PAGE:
In recent years there has been a resurgent interest in traditional music in both America and across Europe and the British Isles. The 2002 surprise Grammy award-winning sound track album to the Coen Brothers Film O Brother Where Art Thou led to a huge interest in American traditional music and rocketed Alison Krauss and her band Union Station to international stardom.
Meanwhile, Old Time Fiddle conventions and festivals such as those in Galax, Virginia, have witnessed a new generation of players and copious numbers of bands emerge, bringing with it a whole revitalised and flourishing scene. Young bands such as The Water Tower Bucket Boys (Portland, Oregon) and Chance McCoy's Old Sledge (Virginia) are following into the mainstream successful cross-over bands such as The Old Crow Medicine Show and Sea Sick Steve.
Uncle Earl have proved a highlight of this on-going Old Time Renaissance, with their 2003 Album produced by Led Zeppelin's John Paul Jones receiving rave reviews in mainstream press such as The New York Times, Rolling Stone and Mojo.
More recently, Uncle Earl original member Abigail Washburn is receiving great success with her album City of Refuge. On this compilation we include her track Last Train.
Likewise, in the UK, demand for barn dances and ceilidh dances is strong, with sell out dances every weekend up and down the country. The hugely popular Mumford and Sons have been advocating and promoting their brand of hoedown tunes and tour regularly with The Old Crow Medicine Show.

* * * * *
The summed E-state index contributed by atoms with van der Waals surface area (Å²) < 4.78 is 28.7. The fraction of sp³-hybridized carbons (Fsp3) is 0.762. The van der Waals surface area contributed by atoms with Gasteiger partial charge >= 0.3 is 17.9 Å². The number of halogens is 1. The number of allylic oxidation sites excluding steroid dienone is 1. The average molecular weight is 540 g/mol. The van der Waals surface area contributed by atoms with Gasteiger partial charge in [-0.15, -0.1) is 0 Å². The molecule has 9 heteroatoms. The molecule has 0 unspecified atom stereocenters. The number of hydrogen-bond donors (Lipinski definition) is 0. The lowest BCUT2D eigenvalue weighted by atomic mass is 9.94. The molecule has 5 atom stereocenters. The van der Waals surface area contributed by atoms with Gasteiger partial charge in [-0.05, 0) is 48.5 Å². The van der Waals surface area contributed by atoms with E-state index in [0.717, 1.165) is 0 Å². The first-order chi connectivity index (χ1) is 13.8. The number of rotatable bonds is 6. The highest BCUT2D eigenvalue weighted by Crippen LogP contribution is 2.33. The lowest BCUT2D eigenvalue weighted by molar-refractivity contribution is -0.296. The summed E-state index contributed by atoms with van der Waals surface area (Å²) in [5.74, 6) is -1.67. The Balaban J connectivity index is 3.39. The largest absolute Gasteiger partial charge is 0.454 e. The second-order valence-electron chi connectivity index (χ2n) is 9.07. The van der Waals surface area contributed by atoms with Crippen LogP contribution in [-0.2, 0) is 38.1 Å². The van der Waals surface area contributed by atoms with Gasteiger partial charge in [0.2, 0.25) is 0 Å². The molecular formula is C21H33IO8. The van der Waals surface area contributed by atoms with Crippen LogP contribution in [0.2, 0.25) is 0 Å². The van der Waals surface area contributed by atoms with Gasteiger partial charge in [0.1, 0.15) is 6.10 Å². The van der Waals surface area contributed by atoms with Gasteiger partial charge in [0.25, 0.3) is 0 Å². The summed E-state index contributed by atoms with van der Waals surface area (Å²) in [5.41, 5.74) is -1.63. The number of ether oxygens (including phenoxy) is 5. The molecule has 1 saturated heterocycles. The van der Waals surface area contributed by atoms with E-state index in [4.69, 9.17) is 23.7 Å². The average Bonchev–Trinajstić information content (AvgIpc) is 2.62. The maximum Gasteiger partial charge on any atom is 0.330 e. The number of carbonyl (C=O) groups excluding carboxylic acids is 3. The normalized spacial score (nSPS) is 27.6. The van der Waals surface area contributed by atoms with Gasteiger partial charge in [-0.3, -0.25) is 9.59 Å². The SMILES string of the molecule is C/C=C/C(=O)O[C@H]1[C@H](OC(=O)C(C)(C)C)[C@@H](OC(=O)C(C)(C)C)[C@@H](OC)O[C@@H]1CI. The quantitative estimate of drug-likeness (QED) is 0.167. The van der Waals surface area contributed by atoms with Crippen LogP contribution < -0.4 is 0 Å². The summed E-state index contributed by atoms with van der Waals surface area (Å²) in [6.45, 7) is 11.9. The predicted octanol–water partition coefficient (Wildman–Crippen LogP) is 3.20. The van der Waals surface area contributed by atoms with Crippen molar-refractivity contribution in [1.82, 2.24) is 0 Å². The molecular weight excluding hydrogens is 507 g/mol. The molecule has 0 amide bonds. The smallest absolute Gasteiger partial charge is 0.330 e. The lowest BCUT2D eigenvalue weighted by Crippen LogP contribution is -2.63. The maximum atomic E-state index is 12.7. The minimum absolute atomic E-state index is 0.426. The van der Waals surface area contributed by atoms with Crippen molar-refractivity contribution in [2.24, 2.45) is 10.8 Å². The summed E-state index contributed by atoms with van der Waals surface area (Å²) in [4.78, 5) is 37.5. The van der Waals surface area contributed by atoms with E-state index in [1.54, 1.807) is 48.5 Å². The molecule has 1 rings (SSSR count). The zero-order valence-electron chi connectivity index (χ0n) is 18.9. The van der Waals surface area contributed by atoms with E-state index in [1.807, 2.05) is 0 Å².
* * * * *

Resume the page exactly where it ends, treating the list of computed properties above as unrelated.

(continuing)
The Coal Porters, fronted by founding member of The Long Ryders Sid Griffin, are resident in the UK, yet formed in Los Angeles 1989.
More home grown hoedown talent comes from The Cedars, Kidnap Alice, The Wagon Tales, all of whom are representing solid traditional music and are amongst those at the forefront of the UK Bluegrass scene. The punky edged Chicken Shed Zeppelin offer a rendition of a classic old time dance tune Sail away Ladies
Last up, no hoedown compilation could be complete with tracks from Hayseed Dixie, who continue to win fans with their unique Bluegrass cover versions of famous rock tunes.
Joe Buirski and Joe Hymas (Cut A Shine Hoedown Collective) July 2011
Joe Buirski is the banjo player for and founder of the Cut A Shine Barn Dance, and a founding member of The Magpie's Nest Folk Club. Cut A Shine have run sell out barn dance events at venues across London for 7 years, and regularly perform at and host hoedown stages at the UK's top music festivals, including Glastonbury, Secret Garden Party and Bestival, booking bands from the UK and USA.
Joe Hymas is the mandolin player for just about every bluegrass band in the UK, and has toured and studied extensively in the USA.
The Magpie's Nest won the BBC Best Folk Club of the year award in 2010 and has subsequently been awarded Arts Council England and PRSF grants to continue it's work of programming and supporting folk and traditional music of the British Isles, USA and the World. The Magpie's Nest brings together people of all backgrounds and beliefs under it's banner of New Folk Old Folk No Folk, and works with the Arts Council England funded Global Local programme in supporting home grown talent with performances and showcases at leading venues and festivals across the UK.